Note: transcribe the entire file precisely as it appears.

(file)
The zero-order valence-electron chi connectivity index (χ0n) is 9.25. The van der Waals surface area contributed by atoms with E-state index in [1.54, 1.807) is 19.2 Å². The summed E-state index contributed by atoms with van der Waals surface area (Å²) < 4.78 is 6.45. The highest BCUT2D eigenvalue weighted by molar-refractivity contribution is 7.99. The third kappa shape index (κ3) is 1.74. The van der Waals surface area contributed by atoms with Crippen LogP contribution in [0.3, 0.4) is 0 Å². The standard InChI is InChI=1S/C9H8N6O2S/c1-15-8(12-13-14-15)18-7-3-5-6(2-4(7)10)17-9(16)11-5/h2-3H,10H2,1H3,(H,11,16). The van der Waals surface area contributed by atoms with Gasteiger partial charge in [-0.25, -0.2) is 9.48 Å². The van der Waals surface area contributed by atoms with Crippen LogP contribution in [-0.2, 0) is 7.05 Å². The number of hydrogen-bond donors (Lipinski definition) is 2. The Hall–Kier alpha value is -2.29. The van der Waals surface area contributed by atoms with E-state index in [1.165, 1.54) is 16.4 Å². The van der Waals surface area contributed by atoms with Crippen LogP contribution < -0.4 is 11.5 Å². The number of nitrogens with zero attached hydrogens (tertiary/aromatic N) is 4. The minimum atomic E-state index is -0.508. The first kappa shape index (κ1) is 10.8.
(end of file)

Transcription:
The zero-order valence-electron chi connectivity index (χ0n) is 9.25. The van der Waals surface area contributed by atoms with E-state index in [1.54, 1.807) is 19.2 Å². The summed E-state index contributed by atoms with van der Waals surface area (Å²) < 4.78 is 6.45. The highest BCUT2D eigenvalue weighted by molar-refractivity contribution is 7.99. The third kappa shape index (κ3) is 1.74. The van der Waals surface area contributed by atoms with Crippen LogP contribution in [0.3, 0.4) is 0 Å². The standard InChI is InChI=1S/C9H8N6O2S/c1-15-8(12-13-14-15)18-7-3-5-6(2-4(7)10)17-9(16)11-5/h2-3H,10H2,1H3,(H,11,16). The van der Waals surface area contributed by atoms with Gasteiger partial charge in [-0.25, -0.2) is 9.48 Å². The van der Waals surface area contributed by atoms with Crippen LogP contribution in [-0.2, 0) is 7.05 Å². The number of hydrogen-bond donors (Lipinski definition) is 2. The Hall–Kier alpha value is -2.29. The van der Waals surface area contributed by atoms with E-state index in [1.165, 1.54) is 16.4 Å². The van der Waals surface area contributed by atoms with Crippen LogP contribution < -0.4 is 11.5 Å². The number of nitrogens with zero attached hydrogens (tertiary/aromatic N) is 4. The minimum atomic E-state index is -0.508. The first kappa shape index (κ1) is 10.8.